The Fairy Battle and the Bristol Blenheim bombers that had originally been sent to France in the September of 1939 mainly to support the British Expeditionary Force were to prove ineffective and were totally outclassed by the German fighters. Knowing this, the Air Ministry considered sending the more effective Wellington and Whitely bombers, but the bulk of the decision makers were quite adamant that this was out of the question. The bombers were to stay in England for a strategic offensive that was "if required" to operate from their English bases.

So, the Fairy Battle single engined light bomber's which although belonging to Bomber Command along with the Blenheim, were under the control Sir Arthur Barratt who was the RAF AOC in France who had control of all aircraft. These were supported by just six squadrons of Hurricane fighters which totalled 96 and a few Gloster Gladiators. This small air force was up against the might of the advancing German Luftwaffe who with a commanding strength and with exceptional co-ordination constantly strafed and bombed Allied airfields and British and French troop concentrations, and like a swift, well oiled machine the Germans made a rapid advance through France.

At the beginning of the German advance, Barratt had nothing but disillusionment. Thirty-two Battles took off to curb the German advance, but thirteen of these were destroyed and eighteen suffered severe damage. 600 Squadron (Blenheim's) took off on a routine patrol of Waalhaven, and only one returned intact. On the 12th May 1940 five Battles were despatched to destroy the Bridges at Maastricht, not one of them returned, all had been destroyed. The sad story continued on May 14th, when 71 Battles took off, again on a routine bombing mission, only thirty one returned, forty had been destroyed. The next day on the 15th, Barratt tallied up the amount of aircraft destroyed, an astounding 205 light bombers and fighter aircraft had been destroyed and not even a month had passed.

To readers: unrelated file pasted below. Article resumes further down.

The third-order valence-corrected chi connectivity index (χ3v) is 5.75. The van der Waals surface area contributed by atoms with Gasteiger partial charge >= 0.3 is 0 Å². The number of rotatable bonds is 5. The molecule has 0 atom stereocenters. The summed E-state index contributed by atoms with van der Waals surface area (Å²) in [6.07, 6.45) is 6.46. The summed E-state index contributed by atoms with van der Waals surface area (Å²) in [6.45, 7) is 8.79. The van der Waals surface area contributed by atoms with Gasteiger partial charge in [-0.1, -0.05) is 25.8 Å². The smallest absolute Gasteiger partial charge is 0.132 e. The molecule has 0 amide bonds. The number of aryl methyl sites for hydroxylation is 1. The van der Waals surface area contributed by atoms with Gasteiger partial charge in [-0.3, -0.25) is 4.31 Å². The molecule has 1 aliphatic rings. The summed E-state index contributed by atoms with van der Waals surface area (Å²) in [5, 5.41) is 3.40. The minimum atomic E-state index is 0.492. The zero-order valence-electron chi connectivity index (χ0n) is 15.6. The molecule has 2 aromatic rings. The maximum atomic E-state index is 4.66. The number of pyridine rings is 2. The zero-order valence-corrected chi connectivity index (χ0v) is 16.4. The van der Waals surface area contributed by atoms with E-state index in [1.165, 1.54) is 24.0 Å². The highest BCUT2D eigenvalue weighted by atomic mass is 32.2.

The French Prime Minister Paul Reynaud made a personal appeal to Churchill. "If we are to win this battle, which might be decisive for the whole war, it is necessary to send at once at least ten more squadrons. This had put pressure on the War Cabinet in London who had already sent four additional squadrons of Hurricanes on May 12th with a further 32 aircraft the very next day. Churchill knew that one day, maybe sooner than later, the war will have reached Britain, and was insistent about supporting the British and French armies and doing all in his power in saving the Battle of France. The longer he could hold France, the more time Britain had to build her defences. Delaying the German advance was therefore of prime importance.

Dowding was informed of Churchill's intentions. He studied the forces that had already been despatched to France, he already knew that for the successful defence of Britain he would require fifty-two squadrons, this had already been depleted by the aircraft that had already been sent to France, in actual fact, he was now down to a mere thirty-six squadrons. His fears were written by way of a letter indicating the perilous position he would be placed in if this request for more fighter aircraft be sent to France. He handed the letter to his Chief Civil Servant for delivery to the War cabinet. "You know that Churchill will have to read this" to which a rather unbemused Dowding simply replied, "I know.......that's why I wrote it".